If you own your own company, then you’ve likely heard of the terminology “unfair competition.” Do you know what constitutes this, though?
You may find it helpful to know that both state and federal laws afford you the ability to sue fellow business owners who engage in this practice, so it’s smart to understand the concept. There’s more on the subject below.
What exactly is unfair competition?
It’s okay to be competitive with other companies, but it isn’t okay to be deceptive or unethical.
Lawmakers refer to any unethical or deceptive business practices that harm other businesses or consumers as unfair competition. False advertising, the unauthorized substitution or false representation of a brand’s services or product, and the misuse of trade secrets or trademarks all fall under the umbrella of unfair competition. These laws aim to protect a person or company’s right to their intellectual property and any associated economic gain that others stand to make by representing another’s work as their own.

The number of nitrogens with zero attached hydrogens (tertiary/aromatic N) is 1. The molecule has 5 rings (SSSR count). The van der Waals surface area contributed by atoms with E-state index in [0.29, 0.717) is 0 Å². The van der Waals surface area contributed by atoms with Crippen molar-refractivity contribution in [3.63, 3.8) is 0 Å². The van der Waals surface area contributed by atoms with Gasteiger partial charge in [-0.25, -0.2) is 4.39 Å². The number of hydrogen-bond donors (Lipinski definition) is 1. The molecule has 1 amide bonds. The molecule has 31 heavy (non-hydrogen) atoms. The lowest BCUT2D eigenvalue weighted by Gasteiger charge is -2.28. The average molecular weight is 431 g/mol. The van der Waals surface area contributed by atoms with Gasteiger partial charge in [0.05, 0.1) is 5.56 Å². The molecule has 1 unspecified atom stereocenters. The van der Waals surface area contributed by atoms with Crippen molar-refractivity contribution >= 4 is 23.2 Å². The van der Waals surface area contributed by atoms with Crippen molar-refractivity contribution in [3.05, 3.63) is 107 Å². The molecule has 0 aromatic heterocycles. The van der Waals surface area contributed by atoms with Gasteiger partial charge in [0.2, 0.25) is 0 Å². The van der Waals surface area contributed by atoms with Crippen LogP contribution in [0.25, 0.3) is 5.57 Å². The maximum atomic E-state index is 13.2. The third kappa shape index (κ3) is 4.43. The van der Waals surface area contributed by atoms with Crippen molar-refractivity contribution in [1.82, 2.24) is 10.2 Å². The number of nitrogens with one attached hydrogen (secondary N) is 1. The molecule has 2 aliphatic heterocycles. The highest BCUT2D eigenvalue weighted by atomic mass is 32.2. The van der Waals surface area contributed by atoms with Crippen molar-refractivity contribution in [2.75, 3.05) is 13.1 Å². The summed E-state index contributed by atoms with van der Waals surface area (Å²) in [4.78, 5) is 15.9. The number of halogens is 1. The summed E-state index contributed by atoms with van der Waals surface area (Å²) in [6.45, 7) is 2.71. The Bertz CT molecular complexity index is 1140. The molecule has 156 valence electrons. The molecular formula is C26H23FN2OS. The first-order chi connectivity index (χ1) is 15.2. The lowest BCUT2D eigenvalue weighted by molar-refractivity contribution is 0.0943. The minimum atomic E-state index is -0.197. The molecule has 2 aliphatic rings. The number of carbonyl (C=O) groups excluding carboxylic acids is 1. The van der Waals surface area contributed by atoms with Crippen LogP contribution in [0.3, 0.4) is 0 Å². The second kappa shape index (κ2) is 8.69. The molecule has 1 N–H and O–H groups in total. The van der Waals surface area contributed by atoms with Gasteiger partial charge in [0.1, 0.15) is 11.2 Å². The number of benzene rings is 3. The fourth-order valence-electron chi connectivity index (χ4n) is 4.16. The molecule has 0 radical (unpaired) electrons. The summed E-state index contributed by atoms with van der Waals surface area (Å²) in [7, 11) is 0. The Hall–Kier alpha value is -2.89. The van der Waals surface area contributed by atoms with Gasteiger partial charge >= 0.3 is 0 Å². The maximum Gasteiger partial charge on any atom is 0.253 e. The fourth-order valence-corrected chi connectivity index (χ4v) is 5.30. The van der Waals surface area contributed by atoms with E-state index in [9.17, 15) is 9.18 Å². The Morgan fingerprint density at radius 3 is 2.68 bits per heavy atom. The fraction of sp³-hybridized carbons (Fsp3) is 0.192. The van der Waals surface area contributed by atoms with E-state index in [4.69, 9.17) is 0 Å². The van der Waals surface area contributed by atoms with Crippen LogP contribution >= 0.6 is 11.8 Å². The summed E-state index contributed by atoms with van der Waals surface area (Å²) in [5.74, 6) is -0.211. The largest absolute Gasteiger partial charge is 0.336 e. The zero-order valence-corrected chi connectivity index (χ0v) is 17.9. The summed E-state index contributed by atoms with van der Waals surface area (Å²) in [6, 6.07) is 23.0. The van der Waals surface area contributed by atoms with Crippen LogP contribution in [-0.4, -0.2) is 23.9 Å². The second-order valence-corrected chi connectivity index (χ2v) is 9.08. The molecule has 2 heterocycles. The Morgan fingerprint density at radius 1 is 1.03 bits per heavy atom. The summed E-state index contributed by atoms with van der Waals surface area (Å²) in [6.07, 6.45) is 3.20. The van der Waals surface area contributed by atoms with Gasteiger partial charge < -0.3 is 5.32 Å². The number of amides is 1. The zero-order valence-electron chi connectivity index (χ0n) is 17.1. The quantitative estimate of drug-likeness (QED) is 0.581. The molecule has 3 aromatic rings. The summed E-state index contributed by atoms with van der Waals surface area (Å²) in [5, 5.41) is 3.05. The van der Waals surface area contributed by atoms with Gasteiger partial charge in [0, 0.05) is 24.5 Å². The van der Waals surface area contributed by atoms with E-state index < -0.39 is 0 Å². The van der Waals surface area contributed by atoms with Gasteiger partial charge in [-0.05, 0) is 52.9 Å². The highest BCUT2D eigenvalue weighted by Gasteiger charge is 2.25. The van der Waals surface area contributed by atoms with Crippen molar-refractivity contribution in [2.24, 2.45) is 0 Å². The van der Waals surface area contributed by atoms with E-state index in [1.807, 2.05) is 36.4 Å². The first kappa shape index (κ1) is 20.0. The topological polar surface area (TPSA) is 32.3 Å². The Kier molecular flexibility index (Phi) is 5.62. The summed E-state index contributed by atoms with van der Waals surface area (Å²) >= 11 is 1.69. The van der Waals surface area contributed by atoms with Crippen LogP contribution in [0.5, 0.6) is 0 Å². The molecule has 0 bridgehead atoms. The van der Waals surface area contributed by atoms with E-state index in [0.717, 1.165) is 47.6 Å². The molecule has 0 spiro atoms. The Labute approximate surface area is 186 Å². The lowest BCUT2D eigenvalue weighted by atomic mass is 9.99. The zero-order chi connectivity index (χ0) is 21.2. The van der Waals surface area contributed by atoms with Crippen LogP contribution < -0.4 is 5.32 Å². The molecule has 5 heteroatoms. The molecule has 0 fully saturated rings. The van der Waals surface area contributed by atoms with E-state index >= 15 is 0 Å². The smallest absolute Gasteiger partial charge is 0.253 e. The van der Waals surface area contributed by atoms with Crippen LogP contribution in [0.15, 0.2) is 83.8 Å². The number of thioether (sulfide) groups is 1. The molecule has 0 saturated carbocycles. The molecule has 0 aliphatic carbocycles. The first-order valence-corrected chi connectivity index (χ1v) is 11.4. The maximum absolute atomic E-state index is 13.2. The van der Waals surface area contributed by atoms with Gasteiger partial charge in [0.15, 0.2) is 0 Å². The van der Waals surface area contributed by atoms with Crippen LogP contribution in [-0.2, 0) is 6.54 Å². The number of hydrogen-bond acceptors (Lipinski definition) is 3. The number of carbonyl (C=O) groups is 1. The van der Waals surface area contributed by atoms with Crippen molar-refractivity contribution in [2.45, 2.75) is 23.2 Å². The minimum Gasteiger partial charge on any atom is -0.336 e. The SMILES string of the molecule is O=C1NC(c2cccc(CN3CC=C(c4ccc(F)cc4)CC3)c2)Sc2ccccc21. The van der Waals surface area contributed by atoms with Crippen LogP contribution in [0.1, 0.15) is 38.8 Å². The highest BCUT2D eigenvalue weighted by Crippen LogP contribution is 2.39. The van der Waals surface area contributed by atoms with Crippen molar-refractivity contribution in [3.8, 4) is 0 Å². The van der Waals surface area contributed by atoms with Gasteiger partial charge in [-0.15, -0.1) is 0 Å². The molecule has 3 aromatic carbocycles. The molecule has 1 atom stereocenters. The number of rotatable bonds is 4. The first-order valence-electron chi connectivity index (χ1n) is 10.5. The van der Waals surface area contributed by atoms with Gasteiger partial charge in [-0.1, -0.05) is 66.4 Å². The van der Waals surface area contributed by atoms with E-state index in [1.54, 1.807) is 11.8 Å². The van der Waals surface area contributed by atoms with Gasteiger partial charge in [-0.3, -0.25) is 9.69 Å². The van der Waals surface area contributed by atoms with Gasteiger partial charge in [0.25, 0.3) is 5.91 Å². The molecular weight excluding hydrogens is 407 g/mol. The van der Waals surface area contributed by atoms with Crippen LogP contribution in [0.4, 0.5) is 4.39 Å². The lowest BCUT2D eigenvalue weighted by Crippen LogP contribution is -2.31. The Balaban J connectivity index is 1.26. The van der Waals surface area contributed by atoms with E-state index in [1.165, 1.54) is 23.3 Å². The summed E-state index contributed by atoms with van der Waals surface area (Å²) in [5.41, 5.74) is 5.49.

What laws prohibit unfair competition?
Some of the more notable federal laws that prohibit unfair competition are the Commerce Clause, §43(a) of the Lanham Act, and 15 U.S.C. §1125(a). These address both intellectual property rights and false advertising and spell out how business owners can sue anyone who violates these statutes.
Another federal law that protects both individuals’ and business owners’ intellectual property rights is the Uniform Trade Secrets Act. It prohibits the production of counterfeit goods and the unauthorized sharing of trade secrets.
Many states also have unfair competition statutes on the law books. Some call for individuals and businesses to first send cease and desist letters letting someone else know that they violated their rights before suing for injunctive relief.
Can you file a lawsuit against the person or entity that violated your rights?
Your ability to sue someone who engages in unfair competition here in Texas is contingent upon various factors, including how long the impropriety lingered on, whether the defendant’s alleged conduct was willful and the damages involved. Speaking with a Houston attorney can help you learn more about the strengths and weaknesses of your claim.